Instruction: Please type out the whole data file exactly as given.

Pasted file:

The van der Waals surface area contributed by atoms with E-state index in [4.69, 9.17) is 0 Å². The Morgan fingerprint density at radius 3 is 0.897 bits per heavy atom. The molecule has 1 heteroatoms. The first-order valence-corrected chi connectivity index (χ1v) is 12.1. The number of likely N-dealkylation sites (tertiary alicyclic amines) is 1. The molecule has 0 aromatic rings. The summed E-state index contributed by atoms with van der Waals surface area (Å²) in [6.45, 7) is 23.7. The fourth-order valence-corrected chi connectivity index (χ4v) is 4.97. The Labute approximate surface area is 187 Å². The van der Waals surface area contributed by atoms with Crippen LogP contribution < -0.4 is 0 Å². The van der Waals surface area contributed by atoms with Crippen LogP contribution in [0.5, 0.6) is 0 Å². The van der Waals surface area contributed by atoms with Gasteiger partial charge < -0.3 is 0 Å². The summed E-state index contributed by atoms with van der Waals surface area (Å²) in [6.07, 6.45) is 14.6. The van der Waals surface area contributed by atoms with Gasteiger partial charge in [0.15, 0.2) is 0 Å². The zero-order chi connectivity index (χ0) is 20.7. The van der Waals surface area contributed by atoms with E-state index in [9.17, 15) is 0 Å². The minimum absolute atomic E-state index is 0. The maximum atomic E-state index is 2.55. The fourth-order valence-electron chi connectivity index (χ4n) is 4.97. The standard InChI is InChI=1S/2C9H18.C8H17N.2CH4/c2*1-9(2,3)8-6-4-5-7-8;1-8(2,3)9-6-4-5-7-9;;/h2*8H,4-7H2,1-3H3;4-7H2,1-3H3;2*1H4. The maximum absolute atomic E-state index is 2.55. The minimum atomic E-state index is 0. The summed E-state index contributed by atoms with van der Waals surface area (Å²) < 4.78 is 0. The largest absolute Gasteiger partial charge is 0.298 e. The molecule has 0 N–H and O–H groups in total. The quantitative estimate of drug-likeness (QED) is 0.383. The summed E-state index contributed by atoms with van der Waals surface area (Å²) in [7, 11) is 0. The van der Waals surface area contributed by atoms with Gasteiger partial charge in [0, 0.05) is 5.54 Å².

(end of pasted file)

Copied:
The van der Waals surface area contributed by atoms with E-state index in [4.69, 9.17) is 0 Å². The Morgan fingerprint density at radius 3 is 0.897 bits per heavy atom. The molecule has 1 heteroatoms. The first-order valence-corrected chi connectivity index (χ1v) is 12.1. The number of likely N-dealkylation sites (tertiary alicyclic amines) is 1. The molecule has 0 aromatic rings. The summed E-state index contributed by atoms with van der Waals surface area (Å²) in [6.45, 7) is 23.7. The fourth-order valence-corrected chi connectivity index (χ4v) is 4.97. The Labute approximate surface area is 187 Å². The van der Waals surface area contributed by atoms with Crippen LogP contribution < -0.4 is 0 Å². The van der Waals surface area contributed by atoms with Crippen LogP contribution in [0.5, 0.6) is 0 Å². The van der Waals surface area contributed by atoms with Gasteiger partial charge < -0.3 is 0 Å². The summed E-state index contributed by atoms with van der Waals surface area (Å²) in [6.07, 6.45) is 14.6. The van der Waals surface area contributed by atoms with Gasteiger partial charge in [0.15, 0.2) is 0 Å². The zero-order chi connectivity index (χ0) is 20.7. The van der Waals surface area contributed by atoms with E-state index in [9.17, 15) is 0 Å². The minimum absolute atomic E-state index is 0. The maximum atomic E-state index is 2.55. The fourth-order valence-electron chi connectivity index (χ4n) is 4.97. The standard InChI is InChI=1S/2C9H18.C8H17N.2CH4/c2*1-9(2,3)8-6-4-5-7-8;1-8(2,3)9-6-4-5-7-9;;/h2*8H,4-7H2,1-3H3;4-7H2,1-3H3;2*1H4. The maximum absolute atomic E-state index is 2.55. The minimum atomic E-state index is 0. The summed E-state index contributed by atoms with van der Waals surface area (Å²) < 4.78 is 0. The largest absolute Gasteiger partial charge is 0.298 e. The molecule has 0 N–H and O–H groups in total. The quantitative estimate of drug-likeness (QED) is 0.383. The summed E-state index contributed by atoms with van der Waals surface area (Å²) in [7, 11) is 0. The van der Waals surface area contributed by atoms with Gasteiger partial charge in [0, 0.05) is 5.54 Å².